(2) the polar protic solvent is selected from the group consisting of aliphatic alcohols, glycols, glycol ethers, and mixtures thereof.
20. The process of claim 19 which further comprises recovering the compound of Formula III by azeotropic distillation.
21. The process of claim 19 wherein the amount of solvent is from about 50 to about 300 weight percent of the combined weight of the compound of compound of Formula IV and solvent.
22. The process of claim 1 which further comprises converting the compound having the structural Formula I to the corresponding stilbene compound.
23. The process of claim 18 which further comprises converting the compound having the structural Formula III to the corresponding stilbene compound.
Description

This application claims the benefit of U.S. Provisional Application No. 60/146,276, filed Jul. 29, 1999.

FIELD OF THE INVENTION

The present invention concerns a process for the production of a substituted or unsubstituted 1,2-bis(4-hydroxyphenyl)-hydroxyaliphatic from a substituted or unsubstituted 1,2-bis(4-hydroxyphenyl)-haloaliphatic. More particularly, the present invention concerns a process for the production of 1,2-bis(4-hydroxyphenyl)-2-hydroxypropane from 1,2-bis(4-hydroxyphenyl)-2-chloropropane.

BACKGROUND AND SUMMARY OF THE INVENTION

Compounds such as 4,4′-dihydroxy-α-methylstilbenes are often useful as intermediates in the production of liquid crystal thermosets and thermoplastics. The aforementioned stilbenes are often prepared from compounds such as 1,2-bis(4-hydroxyphenyl)-2-chloropropanes. Unfortunately, however, compounds such as 1,2-bis(4-hydroxyphenyl)-2-chloropropanes must be stored in dilute concentrations at low temperatures (<15 C.) or decomposition will occur. Moreover, the process for converting the 1,2-bis(4-hydroxyphenyl)-2-chloropropane to the corresponding stilbene is disadvantageous in that hydrogen chloride, a difficult to handle co-product, is produced.

Alternate processes would be desirable in order to overcome the aforementioned problems associated with using the starting material 1,2-bis(4-hydroxyphenyl)-2-chloropropane when making stilbenes, i.e., the problems of storage and producing hydrogen chloride co-product. One alternate process would involve the dehydration of a substituted or unsubstituted 1,2-bis(4-hydroxyphenyl)-hydroxyaliphatic such as 1,2-bis(4-hydroxyphenyl)-2-hydroxypropane. In contrast to 1,2-bis(4-hydroxyphenyl)-2-chloropropane, compounds such as 1,2-bis(4-hydroxyphenyl)-2-hydroxypropane are often storable at ambient conditions and would only produce water as a co-product when preparing 4,4′-dihydroxy-α-methylstilbenes. Unfortunately, however, there are no prior synthetic methods of preparing discreet compounds such as 1,2-bis(4-hydroxyphenyl)-2-hydroxypropane.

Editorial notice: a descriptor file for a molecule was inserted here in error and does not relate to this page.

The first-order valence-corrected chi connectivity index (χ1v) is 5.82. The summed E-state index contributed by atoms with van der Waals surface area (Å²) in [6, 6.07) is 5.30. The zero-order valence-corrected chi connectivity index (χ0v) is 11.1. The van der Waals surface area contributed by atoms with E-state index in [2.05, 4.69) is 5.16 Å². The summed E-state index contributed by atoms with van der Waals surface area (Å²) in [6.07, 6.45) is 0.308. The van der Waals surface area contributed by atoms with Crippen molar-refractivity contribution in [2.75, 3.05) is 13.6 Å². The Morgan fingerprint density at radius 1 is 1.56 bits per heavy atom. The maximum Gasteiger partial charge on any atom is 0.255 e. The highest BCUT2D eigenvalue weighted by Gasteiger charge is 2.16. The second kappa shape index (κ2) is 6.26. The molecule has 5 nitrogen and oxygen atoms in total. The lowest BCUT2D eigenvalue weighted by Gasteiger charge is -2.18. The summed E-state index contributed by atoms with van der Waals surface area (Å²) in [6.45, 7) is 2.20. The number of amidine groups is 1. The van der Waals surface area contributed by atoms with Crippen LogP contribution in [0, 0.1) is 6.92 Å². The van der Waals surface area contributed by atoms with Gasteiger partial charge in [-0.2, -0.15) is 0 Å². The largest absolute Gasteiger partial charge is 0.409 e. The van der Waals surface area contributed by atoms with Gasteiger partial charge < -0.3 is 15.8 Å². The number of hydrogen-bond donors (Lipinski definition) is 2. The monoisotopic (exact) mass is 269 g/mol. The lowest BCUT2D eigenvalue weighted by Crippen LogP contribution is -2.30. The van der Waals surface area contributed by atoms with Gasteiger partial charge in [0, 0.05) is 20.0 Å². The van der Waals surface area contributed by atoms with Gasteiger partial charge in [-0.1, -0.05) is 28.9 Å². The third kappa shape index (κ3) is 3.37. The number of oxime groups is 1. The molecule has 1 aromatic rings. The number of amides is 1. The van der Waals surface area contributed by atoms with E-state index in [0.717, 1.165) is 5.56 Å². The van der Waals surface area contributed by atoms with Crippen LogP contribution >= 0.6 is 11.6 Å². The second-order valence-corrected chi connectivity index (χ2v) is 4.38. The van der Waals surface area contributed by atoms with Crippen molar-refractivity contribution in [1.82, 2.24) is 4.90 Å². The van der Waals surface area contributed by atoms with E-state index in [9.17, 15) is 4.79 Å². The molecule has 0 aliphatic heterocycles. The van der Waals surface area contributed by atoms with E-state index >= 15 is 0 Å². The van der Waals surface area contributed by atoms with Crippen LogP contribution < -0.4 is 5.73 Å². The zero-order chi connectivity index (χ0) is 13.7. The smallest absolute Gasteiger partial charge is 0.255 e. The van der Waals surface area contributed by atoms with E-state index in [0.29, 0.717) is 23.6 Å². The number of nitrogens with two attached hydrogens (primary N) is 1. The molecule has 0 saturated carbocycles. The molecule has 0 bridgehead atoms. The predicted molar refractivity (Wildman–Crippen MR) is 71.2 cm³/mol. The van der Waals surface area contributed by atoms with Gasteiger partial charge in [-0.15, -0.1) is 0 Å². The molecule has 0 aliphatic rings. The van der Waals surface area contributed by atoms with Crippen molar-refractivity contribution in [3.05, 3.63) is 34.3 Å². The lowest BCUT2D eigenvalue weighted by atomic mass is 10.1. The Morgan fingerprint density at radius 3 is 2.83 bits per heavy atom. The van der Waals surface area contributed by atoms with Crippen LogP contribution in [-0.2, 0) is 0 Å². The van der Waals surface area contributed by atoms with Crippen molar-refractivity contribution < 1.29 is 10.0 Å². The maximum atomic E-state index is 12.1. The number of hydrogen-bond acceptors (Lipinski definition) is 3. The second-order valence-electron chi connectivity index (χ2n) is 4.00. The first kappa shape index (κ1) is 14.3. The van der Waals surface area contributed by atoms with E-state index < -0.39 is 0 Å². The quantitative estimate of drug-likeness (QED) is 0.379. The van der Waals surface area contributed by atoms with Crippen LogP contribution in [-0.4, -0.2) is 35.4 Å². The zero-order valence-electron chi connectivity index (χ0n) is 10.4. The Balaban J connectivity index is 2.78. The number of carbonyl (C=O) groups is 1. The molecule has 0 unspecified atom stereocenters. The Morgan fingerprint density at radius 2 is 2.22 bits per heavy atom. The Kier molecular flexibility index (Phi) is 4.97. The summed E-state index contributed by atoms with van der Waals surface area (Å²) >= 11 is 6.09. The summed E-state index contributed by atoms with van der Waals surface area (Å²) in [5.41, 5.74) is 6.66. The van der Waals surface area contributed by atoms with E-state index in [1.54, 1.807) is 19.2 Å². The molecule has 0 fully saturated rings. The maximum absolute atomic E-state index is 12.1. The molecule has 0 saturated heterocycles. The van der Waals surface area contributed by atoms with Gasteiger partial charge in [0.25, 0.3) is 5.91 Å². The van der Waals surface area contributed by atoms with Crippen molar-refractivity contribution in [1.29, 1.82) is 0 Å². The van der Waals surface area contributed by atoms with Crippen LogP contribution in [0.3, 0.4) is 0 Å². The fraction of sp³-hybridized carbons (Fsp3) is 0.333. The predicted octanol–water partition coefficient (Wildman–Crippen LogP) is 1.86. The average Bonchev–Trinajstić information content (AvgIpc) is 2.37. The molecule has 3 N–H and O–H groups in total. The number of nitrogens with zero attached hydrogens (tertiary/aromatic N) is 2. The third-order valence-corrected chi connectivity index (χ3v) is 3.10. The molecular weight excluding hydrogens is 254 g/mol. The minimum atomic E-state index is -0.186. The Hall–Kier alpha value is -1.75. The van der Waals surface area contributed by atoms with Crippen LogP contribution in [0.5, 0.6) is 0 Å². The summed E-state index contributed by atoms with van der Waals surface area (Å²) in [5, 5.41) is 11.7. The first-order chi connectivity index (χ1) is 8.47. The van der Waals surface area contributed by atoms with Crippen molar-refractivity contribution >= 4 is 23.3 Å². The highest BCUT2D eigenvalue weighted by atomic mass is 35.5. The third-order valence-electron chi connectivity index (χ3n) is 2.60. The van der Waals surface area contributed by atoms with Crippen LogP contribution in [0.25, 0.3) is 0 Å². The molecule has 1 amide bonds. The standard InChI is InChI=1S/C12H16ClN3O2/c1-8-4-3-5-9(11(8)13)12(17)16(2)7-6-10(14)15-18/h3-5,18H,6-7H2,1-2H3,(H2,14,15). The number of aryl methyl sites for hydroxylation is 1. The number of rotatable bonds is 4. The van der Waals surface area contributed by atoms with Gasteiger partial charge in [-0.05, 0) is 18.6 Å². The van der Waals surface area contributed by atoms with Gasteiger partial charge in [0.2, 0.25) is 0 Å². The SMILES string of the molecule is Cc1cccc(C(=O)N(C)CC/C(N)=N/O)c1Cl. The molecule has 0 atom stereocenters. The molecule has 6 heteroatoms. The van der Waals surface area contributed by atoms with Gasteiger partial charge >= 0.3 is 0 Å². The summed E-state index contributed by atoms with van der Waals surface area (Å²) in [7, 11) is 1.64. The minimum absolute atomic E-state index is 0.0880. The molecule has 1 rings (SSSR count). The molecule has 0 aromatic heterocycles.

A prior method of preparing 1,2-bis(4-hydroxyphenyl)-2-hydroxypropane is described in Spivack, Leib and Lobos in The Journal of Biological Chemistry, Volume 269, No. 10, pages 7323-7329 (1994). The complex chemical and biological route described by Spivack et al. first involved the production of 1,2-bis(4-methoxyphenyl)-2-propanol in an unspecified yield via reaction of 4-methoxyphenyl magnesium bromide and 4-methoxyphenylacetone in dry tetrahydrofuran. Spivack et al. could not demethylate the 1,2-bis(4-methoxyphenyl)-2-propanol without substantial dehydration of the product to 4,4′-dihydroxy-α-methylstilbene. Therefore, in order to obtain 1,2-bis(4-hydroxyphenyl)-2-hydroxypropane Spivack et al. conducted a biochemical demethylation in the presence of the fungus, Aspergillus parasiticus. Isolation methods to recover the product from the biologic medium are not given, but are expected to be complex and to produce low yields of an impure product, based on their reported isolation of 1,2-bis(4-hydroxyphenyl)-2-hydroxypropane as a bisphenol A metabolite in a biologic medium.

Therefore, it would be desirable to discover a synthetic process to prepare 1,2-bis(4-hydroxyphenyl)-hydroxyaliphatics such as 1,2-bis(4-hydroxyphenyl)-2-hydroxypropane in a simple manner with a good yield.

Advantageously, the present invention pertains to a process to prepare 1,2-bis(4-hydroxyphenyl)-hydroxyaliphatics such as 1,2-bis(4-hydroxyphenyl)-2-hydroxypropane in a simple manner with a good yield. The inventive process relates to producing a compound having the structural Formula I

wherein R is independently selected from the group consisting of hydrogen, a hydrocarbyl group having from 1 to about 12 carbon atoms, a hydrocarbyloxy group having from 1 to about 12 carbon atoms, a halogen atom, and a nitro group, and R1is a hydroxyl substituted aliphatic group having from 3 to about 8 carbon atoms. The process comprises reacting a compound having the structural Formula II,

wherein R is as described above and R2 is a halogen substituted aliphatic group having from 3 to about 8 carbon atoms with a base and water, and wherein

(1) the base is selected from the group consisting of an alkali metal carbonate, alkaline earth metal carbonate, an alkali metal bicarbonate, an alkaline earth metal bicarbonate, and mixtures thereof;

(2) the equivalent ratio of base to halogen in the aliphatic group is from about 0.9:1 to about 5:1; and

(3) the amount of water is from about 20 to about 500 percent by weight of the combined weight of the compound of Formula II and water.

The present invention also relates to novel, synthetic, compounds having structural Formula V